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  5. "I go from the house."

"I go from the house."

Translation:저는 집에서 갑니다.

October 22, 2017

18 Comments


https://www.duolingo.com/profile/hotsaucenickyy

"I go from the house"???????????????


https://www.duolingo.com/profile/FatmaBenAb2

I knoow but the korean and english languages have totally different phrase structure so one's need to be a little familiar with the language


https://www.duolingo.com/profile/AllesMichelle

What's the difference between 갑니다 and 걷습니다?


https://www.duolingo.com/profile/EHemelaer

갑니다 - I go --- 걷습니다 - I walk


https://www.duolingo.com/profile/slappydooda

Pretty sure that means "to go" and "to run"


https://www.duolingo.com/profile/MyGipsyHea

How can I UNDERSTAND "from" or "to" ??


https://www.duolingo.com/profile/TeamHPDR_Hen1103

"에서": within, at (a building, place), from (a building, place) "에": going to a SPECIFIC destination/describe that something exists somewhere "까지": going till; up to (a place) "(으)로": going towards a direction (e.g. home, maybe not the final destination. Also synonymous with the word "with" and denotes role, e.g. a driver, dancer, performer). "으로" is used after a vowel while "로" is used after a consonant. Do take note that sometimes "(으)로" is used in the meaning of "에".


https://www.duolingo.com/profile/sajex09

How abt 에게서 isn't it also translates to 'from the' ?? Can i use it instead of 에서..?


https://www.duolingo.com/profile/sadlemonjuice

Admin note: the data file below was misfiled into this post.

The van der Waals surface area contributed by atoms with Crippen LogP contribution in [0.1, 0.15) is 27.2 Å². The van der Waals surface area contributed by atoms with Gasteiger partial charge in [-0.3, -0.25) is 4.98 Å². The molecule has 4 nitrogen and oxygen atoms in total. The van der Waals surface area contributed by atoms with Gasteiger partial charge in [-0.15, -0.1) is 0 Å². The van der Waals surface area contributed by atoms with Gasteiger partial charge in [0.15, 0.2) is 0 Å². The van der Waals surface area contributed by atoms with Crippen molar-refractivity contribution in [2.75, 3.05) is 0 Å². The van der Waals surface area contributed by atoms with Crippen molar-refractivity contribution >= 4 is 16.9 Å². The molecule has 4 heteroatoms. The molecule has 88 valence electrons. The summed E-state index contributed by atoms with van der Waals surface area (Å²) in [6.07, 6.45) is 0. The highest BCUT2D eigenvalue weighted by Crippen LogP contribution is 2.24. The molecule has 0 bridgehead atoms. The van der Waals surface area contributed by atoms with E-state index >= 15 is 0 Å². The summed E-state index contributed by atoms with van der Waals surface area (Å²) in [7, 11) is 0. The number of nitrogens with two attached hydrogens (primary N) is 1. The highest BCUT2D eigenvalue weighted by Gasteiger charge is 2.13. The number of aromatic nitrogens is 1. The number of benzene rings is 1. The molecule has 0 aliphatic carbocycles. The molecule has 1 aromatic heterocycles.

"에게" means for example "i'm going to give this to Alice"

에게 is used with people. The exact translation is "to (somebody)"


https://www.duolingo.com/profile/TeamHPDR_Hen1103

You use 에서 when you are doing something in or at the place. But if you are going TO the place it is just 에


https://www.duolingo.com/profile/Ruby845565

I think to is just 에 and that from is 에서


https://www.duolingo.com/profile/AshleyWho

How many uses does 갑니다 have?


https://www.duolingo.com/profile/bryo962

So the ending -에서 implies "in the" or "from the"?

If this is wrong then I don't quite understand why 도서관에서 translates to "in the library"?


https://www.duolingo.com/profile/bryo962

Ah okay got it. I've just read up on it, yes it can mean both. It actually implies [at, in, on, from]. Felt like I didn't trust Duolingo for a second there lol


https://www.duolingo.com/profile/EHemelaer

While the duolingo course doesn't "lie", it's definitely not a good course to use as primary resource in your Korean studies as they explain many things very briefly. I'd suggest only using it as a supplement on top of a better course


https://www.duolingo.com/profile/Charlie_AR1

What other course would you recommend


https://www.duolingo.com/profile/EHemelaer

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